The perfect price for an ebook…is there such a thing?

ImageI’ve spent the last few months trying to polish up a novel that started off as a stress reliever for me. I needed to write something that would make me feel like my writing was worthwhile, especially since what I write everyday for a living is often ripped apart, watered down and then mistranslated to a point when I don’t even recognize it anymore. Well, that’s life. 

I think my novel may soon be ready to send out in the world. I am going to get some beta readers to give it a once-over again. I’ve also found someone to design my cover–Andrew Brown at Design for Writers. He was recommended to me by Kirsty Greenwood from Novelicious (one of my new favorite sites) and the author of Yours Truly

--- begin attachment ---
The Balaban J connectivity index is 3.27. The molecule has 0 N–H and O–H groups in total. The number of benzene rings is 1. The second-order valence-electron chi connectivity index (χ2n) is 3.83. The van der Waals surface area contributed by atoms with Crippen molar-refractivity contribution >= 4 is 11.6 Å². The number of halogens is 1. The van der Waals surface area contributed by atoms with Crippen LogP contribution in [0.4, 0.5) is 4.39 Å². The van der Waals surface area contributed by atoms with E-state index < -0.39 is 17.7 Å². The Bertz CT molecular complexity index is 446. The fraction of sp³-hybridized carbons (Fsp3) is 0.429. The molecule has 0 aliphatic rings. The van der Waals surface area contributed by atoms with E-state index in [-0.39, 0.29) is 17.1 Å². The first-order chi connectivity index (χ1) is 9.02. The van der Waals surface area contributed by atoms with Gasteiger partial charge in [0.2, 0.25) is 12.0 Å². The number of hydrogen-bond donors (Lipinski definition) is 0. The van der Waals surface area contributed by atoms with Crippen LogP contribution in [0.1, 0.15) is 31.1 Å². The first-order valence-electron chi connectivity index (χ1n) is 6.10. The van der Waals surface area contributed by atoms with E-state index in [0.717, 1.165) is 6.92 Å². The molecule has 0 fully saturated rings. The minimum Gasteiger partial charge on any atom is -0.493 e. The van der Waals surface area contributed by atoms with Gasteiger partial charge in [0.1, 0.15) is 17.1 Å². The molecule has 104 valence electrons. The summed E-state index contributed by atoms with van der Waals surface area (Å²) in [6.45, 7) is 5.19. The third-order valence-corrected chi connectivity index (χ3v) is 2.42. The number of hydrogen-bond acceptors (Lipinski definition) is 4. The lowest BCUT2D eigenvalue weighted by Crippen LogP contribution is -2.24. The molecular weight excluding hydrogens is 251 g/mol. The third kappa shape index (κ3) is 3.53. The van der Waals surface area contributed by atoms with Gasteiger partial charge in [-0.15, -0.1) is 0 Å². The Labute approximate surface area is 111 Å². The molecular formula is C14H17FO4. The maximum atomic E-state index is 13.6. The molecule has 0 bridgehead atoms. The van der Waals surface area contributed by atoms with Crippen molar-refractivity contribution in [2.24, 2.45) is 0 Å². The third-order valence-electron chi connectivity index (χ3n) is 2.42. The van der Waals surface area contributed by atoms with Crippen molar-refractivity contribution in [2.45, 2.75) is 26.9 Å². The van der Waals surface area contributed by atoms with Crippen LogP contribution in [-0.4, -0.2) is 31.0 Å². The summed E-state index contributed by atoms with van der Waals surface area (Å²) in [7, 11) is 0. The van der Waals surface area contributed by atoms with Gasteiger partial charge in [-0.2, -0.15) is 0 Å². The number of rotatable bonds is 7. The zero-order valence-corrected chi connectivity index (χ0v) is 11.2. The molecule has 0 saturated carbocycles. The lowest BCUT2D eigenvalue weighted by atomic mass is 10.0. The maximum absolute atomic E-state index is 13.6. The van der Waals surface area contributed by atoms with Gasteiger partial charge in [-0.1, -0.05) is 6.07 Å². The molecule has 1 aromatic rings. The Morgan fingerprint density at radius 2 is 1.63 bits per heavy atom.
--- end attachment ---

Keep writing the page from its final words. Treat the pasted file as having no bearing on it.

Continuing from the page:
The book I’m planning on sending out into the world first is A Little Night Music, which I started for Nanowrimo 2009. I didn’t finish it on time. It took me another year to get a finished first draft. Then I tried to workshop it but it wasn’t always a very good experience. In the end, I decided to focus on revising it based on what jumped out at me. I think it’s pretty tight now. I like the story and the first beta reader liked it and gave me good feedback. 

So now as I contemplate how much I should charge for a novel as an ebook or as a POD edition, I can’t help thinking about an experiment I tried last week. I decided to try a free promotion for my Kindle-only short story, “Linger”. In three days, it was downloaded 200 times. Prior to that, I’d only sold around 20 copies.

Linger costs 99 cents, so now I wonder if the moral of the story is that people think it’s too much to pay for a short story. And if I publish a 75,000-word novel, will people pay $3.99 for it? Or will they expect me to charge 99 cents for it since so many other indie writers do this?